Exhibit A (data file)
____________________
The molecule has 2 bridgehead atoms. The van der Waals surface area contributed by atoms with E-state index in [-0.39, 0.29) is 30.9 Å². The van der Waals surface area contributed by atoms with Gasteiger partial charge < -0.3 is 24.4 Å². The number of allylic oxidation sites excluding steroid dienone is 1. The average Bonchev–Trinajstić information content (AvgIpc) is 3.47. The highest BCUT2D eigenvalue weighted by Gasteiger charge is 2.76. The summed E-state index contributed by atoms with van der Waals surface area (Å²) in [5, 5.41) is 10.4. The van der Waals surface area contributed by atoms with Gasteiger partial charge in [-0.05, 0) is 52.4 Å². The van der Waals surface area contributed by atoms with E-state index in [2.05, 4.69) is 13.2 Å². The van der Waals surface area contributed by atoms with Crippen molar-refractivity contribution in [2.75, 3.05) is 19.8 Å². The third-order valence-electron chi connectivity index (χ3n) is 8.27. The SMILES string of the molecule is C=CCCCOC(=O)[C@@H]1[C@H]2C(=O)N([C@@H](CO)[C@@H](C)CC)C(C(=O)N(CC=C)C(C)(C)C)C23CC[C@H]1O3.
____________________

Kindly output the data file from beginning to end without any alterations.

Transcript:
The molecule has 2 bridgehead atoms. The van der Waals surface area contributed by atoms with E-state index in [-0.39, 0.29) is 30.9 Å². The van der Waals surface area contributed by atoms with Gasteiger partial charge < -0.3 is 24.4 Å². The number of allylic oxidation sites excluding steroid dienone is 1. The average Bonchev–Trinajstić information content (AvgIpc) is 3.47. The highest BCUT2D eigenvalue weighted by Gasteiger charge is 2.76. The summed E-state index contributed by atoms with van der Waals surface area (Å²) in [5, 5.41) is 10.4. The van der Waals surface area contributed by atoms with Gasteiger partial charge in [-0.05, 0) is 52.4 Å². The van der Waals surface area contributed by atoms with E-state index in [2.05, 4.69) is 13.2 Å². The van der Waals surface area contributed by atoms with Crippen molar-refractivity contribution in [2.75, 3.05) is 19.8 Å². The third-order valence-electron chi connectivity index (χ3n) is 8.27. The SMILES string of the molecule is C=CCCCOC(=O)[C@@H]1[C@H]2C(=O)N([C@@H](CO)[C@@H](C)CC)C(C(=O)N(CC=C)C(C)(C)C)C23CC[C@H]1O3.